CHN: Low Income Tax Credit Improvements Being Considered

May 18, 2007

The House Ways and Means Committee, responsible for overseeing tax legislation, is planning to introduce legislation this summer that will include expanding and improving the Earned Income Tax Credit (EITC) and the Child Tax Credit (CTC).  These credits have been shown to lift millions of families out of poverty, and also to be a powerful work incentive.  They provide refund checks to poor families with children and to adults without children even if they are too poor to owe income taxes.  However, many poor families and individuals are denied the credits because they are too poor.

The CTC provides up to $1000 per child under age 17.  However, a family earning less than $11,750 does not qualify for the credit because they earn too little.  Ten million children are in families that receive no CTC and 10 million more are in families that receive only partial CTC.  Every year the minimum earnings are adjusted upward resulting in working poor families whose income has not changed to receive less CTC than in the prior year.  House leaders are considering lowering the income threshold, perhaps to $10,000, and discontinuing indexing it each year.  For every $1,000 the threshold is lowered, working poor families receive an additional $150 in CTC.

Many consider the EITC to be the most effective anti-poverty federal program.  Working poor families with two or more children could receive a maximum EITC credit of $4,536 in 2006.  Childless adults are the only group of working tax filers who begin to own federal income taxes before their incomes reach the poverty line.  Last year working adults without children aged 25-64 could receive a small amount of EITC – the maximum credit was $412.  House leaders are considering doubling the size of the credit for childless workers.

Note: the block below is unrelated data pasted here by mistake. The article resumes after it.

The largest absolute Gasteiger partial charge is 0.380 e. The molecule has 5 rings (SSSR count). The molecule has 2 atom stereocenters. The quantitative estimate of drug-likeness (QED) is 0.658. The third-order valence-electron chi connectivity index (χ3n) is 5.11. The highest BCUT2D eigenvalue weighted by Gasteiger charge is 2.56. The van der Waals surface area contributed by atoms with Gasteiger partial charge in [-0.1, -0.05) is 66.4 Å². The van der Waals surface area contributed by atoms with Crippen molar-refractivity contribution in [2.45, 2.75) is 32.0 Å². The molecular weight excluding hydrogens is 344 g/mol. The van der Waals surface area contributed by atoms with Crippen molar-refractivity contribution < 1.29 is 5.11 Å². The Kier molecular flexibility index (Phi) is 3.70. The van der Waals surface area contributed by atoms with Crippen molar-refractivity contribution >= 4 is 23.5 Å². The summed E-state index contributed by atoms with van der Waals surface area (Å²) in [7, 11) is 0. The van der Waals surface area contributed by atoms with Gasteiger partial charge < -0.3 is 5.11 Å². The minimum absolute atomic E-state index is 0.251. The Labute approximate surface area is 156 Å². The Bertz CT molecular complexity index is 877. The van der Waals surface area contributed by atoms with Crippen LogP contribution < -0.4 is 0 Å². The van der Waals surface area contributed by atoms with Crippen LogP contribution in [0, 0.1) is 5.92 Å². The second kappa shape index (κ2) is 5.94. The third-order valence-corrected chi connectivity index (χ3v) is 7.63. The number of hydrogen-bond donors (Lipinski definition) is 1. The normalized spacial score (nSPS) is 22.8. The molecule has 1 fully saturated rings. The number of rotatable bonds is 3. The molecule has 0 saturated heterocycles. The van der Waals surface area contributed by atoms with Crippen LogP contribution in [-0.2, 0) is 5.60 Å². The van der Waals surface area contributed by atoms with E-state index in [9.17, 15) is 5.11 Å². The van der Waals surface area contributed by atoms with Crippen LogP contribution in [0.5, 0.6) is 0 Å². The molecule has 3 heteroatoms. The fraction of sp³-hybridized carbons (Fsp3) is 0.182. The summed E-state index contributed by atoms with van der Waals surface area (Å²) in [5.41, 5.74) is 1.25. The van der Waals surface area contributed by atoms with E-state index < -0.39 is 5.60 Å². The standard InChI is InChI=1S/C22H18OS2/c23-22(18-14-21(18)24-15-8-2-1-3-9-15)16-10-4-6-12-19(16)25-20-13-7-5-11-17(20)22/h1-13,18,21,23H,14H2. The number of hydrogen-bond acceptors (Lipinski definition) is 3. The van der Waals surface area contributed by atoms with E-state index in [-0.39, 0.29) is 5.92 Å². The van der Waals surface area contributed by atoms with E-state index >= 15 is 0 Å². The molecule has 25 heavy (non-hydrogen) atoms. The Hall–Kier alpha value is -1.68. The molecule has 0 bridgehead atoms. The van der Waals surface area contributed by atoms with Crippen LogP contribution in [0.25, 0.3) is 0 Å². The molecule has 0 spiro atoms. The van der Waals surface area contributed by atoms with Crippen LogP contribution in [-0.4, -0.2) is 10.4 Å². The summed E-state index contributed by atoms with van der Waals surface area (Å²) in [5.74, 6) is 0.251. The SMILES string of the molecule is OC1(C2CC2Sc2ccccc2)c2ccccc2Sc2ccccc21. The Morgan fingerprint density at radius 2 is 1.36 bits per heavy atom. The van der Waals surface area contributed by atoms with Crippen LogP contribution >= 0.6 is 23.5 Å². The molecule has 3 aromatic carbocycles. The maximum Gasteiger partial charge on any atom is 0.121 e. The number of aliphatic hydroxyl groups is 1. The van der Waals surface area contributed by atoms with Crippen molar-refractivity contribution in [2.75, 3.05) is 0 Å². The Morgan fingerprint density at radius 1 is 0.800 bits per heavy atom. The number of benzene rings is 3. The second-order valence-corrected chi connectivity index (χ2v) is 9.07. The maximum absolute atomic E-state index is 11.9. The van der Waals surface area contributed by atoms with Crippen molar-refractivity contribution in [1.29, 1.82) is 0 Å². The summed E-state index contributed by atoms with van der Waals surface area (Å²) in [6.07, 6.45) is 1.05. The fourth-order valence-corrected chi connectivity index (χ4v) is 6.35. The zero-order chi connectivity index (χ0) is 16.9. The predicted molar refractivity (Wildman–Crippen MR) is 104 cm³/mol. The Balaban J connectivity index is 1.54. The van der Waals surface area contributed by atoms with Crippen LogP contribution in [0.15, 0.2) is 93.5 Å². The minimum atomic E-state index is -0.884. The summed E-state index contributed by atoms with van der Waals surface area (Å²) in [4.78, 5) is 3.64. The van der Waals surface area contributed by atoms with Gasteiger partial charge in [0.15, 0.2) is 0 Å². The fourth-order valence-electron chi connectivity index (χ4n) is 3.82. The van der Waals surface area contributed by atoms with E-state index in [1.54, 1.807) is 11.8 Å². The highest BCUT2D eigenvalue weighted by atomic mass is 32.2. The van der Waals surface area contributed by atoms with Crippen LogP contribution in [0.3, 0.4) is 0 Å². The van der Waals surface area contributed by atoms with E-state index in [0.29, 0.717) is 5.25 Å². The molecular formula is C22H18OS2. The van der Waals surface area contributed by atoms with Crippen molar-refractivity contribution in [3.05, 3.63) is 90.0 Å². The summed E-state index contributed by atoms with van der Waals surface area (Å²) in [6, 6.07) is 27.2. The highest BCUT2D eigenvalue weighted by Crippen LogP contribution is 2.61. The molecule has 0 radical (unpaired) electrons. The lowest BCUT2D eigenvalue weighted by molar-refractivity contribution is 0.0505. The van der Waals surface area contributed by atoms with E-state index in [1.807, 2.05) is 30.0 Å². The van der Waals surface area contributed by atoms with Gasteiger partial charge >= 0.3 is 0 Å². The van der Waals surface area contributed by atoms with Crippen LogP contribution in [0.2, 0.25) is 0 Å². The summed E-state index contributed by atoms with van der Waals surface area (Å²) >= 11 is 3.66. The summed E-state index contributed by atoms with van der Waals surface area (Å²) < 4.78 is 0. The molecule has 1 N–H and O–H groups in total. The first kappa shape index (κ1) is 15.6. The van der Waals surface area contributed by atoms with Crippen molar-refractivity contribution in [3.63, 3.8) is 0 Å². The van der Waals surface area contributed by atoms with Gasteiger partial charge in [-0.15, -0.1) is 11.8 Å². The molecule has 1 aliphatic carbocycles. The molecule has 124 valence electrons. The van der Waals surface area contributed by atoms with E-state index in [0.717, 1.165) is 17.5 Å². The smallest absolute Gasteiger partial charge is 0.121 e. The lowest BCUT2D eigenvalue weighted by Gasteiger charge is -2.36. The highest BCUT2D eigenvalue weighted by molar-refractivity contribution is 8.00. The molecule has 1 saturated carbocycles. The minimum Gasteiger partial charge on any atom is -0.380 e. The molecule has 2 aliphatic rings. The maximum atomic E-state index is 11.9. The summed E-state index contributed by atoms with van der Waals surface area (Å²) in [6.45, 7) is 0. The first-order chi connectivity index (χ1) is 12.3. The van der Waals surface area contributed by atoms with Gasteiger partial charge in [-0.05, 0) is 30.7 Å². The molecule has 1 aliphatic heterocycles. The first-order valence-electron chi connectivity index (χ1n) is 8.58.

Advocates would welcome improvements that benefit working poor families with children and poor childless workers who have received little benefit from recent tax cuts and are struggling to make ends meet despite hard work.  The Coalition on Human Needs is circulating a group letter to all members of Congress in support of improvements to the CTC and EITC that is being signed by hundreds of organizations nationwide.

For more information regarding the CTC and EITC see CHN’s paper, “Tax Credits That Can lift Millions More Out of Poverty: Facts About the Child Tax Credit and Earned Income Tax Credit.”



Categories: Tax Policy